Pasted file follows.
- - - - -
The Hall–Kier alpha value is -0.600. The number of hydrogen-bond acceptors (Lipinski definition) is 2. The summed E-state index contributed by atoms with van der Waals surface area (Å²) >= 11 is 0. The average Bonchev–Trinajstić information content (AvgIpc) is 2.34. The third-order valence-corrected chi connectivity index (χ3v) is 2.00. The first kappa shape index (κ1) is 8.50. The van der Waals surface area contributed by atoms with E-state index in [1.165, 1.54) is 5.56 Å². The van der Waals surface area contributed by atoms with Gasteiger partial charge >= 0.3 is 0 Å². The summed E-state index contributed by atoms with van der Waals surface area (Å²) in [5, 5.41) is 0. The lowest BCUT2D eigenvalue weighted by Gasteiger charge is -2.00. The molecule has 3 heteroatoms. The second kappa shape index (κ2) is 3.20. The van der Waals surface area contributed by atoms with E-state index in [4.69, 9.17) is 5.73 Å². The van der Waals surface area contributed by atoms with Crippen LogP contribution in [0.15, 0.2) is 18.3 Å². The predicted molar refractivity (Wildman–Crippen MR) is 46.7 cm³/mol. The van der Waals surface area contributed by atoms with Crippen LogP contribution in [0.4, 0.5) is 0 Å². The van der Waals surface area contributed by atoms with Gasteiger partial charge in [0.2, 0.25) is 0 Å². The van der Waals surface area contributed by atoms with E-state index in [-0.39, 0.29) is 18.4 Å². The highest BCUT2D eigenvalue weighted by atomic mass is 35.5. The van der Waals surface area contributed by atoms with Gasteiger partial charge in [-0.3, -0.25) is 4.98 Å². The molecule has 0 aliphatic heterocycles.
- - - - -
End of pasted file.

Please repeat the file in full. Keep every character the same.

The Hall–Kier alpha value is -0.600. The number of hydrogen-bond acceptors (Lipinski definition) is 2. The summed E-state index contributed by atoms with van der Waals surface area (Å²) >= 11 is 0. The average Bonchev–Trinajstić information content (AvgIpc) is 2.34. The third-order valence-corrected chi connectivity index (χ3v) is 2.00. The first kappa shape index (κ1) is 8.50. The van der Waals surface area contributed by atoms with E-state index in [1.165, 1.54) is 5.56 Å². The van der Waals surface area contributed by atoms with Gasteiger partial charge >= 0.3 is 0 Å². The summed E-state index contributed by atoms with van der Waals surface area (Å²) in [5, 5.41) is 0. The lowest BCUT2D eigenvalue weighted by Gasteiger charge is -2.00. The molecule has 3 heteroatoms. The second kappa shape index (κ2) is 3.20. The van der Waals surface area contributed by atoms with E-state index in [4.69, 9.17) is 5.73 Å². The van der Waals surface area contributed by atoms with Crippen LogP contribution in [0.15, 0.2) is 18.3 Å². The predicted molar refractivity (Wildman–Crippen MR) is 46.7 cm³/mol. The van der Waals surface area contributed by atoms with Crippen LogP contribution in [0.4, 0.5) is 0 Å². The van der Waals surface area contributed by atoms with Gasteiger partial charge in [0.2, 0.25) is 0 Å². The van der Waals surface area contributed by atoms with E-state index in [-0.39, 0.29) is 18.4 Å². The highest BCUT2D eigenvalue weighted by atomic mass is 35.5. The van der Waals surface area contributed by atoms with Gasteiger partial charge in [-0.3, -0.25) is 4.98 Å². The molecule has 0 aliphatic heterocycles.